UN Climate Change
Data released by CDP (formerly the Carbon Disclosure Project) on Monday shows that over 600 major international corporations with a combined market cap of US$12 trillion are already starting to factor the Paris Climate Change Agreement in their business plans before the major environmental legislation has become law.
This year’s CDP disclosures come against a backdrop of growing momentum to address global warming pollution by national and local governments, new drivers like China’s impending carbon market, and the recent ratification of the Paris Agreement by the US, China and Brazil. Last year the number of companies pricing their carbon emissions tripled, continuing a rise from just a handful in 2013.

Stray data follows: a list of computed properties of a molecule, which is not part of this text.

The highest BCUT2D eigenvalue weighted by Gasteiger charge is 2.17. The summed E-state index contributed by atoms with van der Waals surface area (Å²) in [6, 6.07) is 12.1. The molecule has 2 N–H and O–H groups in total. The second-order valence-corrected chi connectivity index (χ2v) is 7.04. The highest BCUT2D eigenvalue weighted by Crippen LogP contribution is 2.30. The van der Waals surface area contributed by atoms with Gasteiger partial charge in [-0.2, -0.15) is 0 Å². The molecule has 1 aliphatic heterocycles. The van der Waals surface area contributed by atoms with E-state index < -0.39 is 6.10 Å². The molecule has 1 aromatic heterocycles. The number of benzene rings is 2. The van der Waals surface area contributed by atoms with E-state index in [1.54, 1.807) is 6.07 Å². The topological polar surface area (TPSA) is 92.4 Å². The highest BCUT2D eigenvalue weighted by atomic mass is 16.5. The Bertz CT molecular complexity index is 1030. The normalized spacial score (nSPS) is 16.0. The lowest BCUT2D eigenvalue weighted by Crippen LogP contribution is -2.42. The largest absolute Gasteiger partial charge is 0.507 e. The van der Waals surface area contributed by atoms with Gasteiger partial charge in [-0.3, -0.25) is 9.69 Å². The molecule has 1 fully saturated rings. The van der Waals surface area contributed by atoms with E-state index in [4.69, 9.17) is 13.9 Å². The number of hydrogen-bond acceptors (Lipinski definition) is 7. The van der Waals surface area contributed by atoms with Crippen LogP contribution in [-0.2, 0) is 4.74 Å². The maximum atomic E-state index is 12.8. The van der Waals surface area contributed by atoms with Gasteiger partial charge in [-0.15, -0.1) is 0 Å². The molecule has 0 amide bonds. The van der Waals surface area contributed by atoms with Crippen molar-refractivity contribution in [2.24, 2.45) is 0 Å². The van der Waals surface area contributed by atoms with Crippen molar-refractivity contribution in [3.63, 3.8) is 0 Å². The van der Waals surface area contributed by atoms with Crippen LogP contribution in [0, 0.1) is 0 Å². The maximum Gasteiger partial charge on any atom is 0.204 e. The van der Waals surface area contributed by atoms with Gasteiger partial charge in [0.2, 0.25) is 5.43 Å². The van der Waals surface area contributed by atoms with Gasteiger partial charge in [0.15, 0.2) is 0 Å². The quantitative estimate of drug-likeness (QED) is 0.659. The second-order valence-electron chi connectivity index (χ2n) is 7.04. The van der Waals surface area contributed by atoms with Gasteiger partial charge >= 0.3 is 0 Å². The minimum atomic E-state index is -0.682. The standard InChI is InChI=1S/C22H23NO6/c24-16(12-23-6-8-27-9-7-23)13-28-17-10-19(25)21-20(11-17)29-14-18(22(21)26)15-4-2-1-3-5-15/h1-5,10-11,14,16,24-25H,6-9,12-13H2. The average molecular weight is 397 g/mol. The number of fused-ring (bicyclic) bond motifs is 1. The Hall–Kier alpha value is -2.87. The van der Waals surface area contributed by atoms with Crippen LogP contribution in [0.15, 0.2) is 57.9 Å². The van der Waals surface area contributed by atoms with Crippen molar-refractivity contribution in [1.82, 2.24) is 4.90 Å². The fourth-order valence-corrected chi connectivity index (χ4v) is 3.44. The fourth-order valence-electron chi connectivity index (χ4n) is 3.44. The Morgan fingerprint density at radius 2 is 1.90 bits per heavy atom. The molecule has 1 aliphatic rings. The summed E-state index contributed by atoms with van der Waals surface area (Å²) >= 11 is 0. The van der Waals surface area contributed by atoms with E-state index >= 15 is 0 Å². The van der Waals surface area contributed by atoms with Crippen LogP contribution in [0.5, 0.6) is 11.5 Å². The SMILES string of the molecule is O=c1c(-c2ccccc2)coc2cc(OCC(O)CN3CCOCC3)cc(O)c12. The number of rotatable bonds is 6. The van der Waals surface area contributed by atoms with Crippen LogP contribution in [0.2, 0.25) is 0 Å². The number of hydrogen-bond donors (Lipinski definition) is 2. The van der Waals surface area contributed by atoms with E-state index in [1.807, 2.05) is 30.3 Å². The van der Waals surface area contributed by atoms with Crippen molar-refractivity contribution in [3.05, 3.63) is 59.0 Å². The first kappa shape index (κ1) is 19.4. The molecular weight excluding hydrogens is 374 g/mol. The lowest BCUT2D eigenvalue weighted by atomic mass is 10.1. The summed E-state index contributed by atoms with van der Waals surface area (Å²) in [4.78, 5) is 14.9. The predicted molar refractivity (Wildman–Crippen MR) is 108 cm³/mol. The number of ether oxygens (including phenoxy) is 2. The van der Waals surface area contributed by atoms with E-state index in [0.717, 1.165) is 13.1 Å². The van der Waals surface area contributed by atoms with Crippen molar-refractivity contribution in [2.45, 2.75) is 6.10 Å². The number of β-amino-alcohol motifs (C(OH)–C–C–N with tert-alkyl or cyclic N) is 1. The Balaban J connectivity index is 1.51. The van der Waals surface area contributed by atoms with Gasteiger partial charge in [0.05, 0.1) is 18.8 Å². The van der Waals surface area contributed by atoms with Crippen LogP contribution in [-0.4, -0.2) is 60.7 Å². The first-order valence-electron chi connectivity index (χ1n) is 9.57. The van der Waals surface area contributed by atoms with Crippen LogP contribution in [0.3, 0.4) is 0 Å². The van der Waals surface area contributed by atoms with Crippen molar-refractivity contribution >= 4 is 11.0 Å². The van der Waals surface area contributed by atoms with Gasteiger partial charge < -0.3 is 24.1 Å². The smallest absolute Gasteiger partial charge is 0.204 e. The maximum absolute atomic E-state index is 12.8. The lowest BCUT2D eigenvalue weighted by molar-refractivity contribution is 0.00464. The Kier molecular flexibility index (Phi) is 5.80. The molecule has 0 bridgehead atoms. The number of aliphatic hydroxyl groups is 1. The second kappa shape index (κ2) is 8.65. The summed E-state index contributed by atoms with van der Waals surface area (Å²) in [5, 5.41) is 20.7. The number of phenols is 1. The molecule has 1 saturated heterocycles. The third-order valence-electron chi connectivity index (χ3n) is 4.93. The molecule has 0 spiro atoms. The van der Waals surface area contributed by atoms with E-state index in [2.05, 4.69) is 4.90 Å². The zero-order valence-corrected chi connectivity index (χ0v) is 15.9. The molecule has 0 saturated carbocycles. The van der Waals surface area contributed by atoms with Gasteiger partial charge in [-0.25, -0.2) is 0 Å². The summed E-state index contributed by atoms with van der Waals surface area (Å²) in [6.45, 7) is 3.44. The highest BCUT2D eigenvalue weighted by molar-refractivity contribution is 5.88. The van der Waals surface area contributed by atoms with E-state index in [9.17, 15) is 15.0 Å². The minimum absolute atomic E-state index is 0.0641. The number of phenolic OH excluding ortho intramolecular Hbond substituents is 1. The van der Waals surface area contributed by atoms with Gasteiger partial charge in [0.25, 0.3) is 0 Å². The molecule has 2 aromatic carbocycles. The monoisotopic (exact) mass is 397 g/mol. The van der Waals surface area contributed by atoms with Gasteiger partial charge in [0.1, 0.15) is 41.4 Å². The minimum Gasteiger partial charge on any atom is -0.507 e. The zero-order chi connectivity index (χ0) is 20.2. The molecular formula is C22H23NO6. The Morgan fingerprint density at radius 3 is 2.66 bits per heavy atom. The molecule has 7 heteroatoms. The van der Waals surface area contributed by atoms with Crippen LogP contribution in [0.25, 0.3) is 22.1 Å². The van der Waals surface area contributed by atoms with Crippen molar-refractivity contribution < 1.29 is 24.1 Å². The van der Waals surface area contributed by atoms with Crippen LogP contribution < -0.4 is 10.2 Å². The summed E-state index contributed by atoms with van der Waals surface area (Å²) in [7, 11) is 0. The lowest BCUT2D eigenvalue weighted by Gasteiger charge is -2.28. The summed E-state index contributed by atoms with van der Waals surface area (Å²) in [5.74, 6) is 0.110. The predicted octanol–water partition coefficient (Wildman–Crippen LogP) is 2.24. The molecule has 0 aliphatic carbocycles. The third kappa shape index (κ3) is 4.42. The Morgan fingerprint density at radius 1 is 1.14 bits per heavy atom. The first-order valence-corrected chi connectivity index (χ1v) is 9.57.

A second CDP report, also published today, finds that 40 major multi-national companies with a combined market cap of $1.5 trillion have disclosed a tangible impact to their business as a result of internalizing a cost on carbon.
CDP overview of who prices carbon around the world
The companies describe a variety of ways in which this tool has directly shifted investments toward energy efficiency measures, low-carbon initiatives, energy purchases, and the development of new low-carbon product offerings.
Read the CDP policy brief on "The Paris effect -How business is factoring in the Paris Agreement"
See the CDP report on "Embedding a carbon price into business strategy"
See the CDP press release on both reports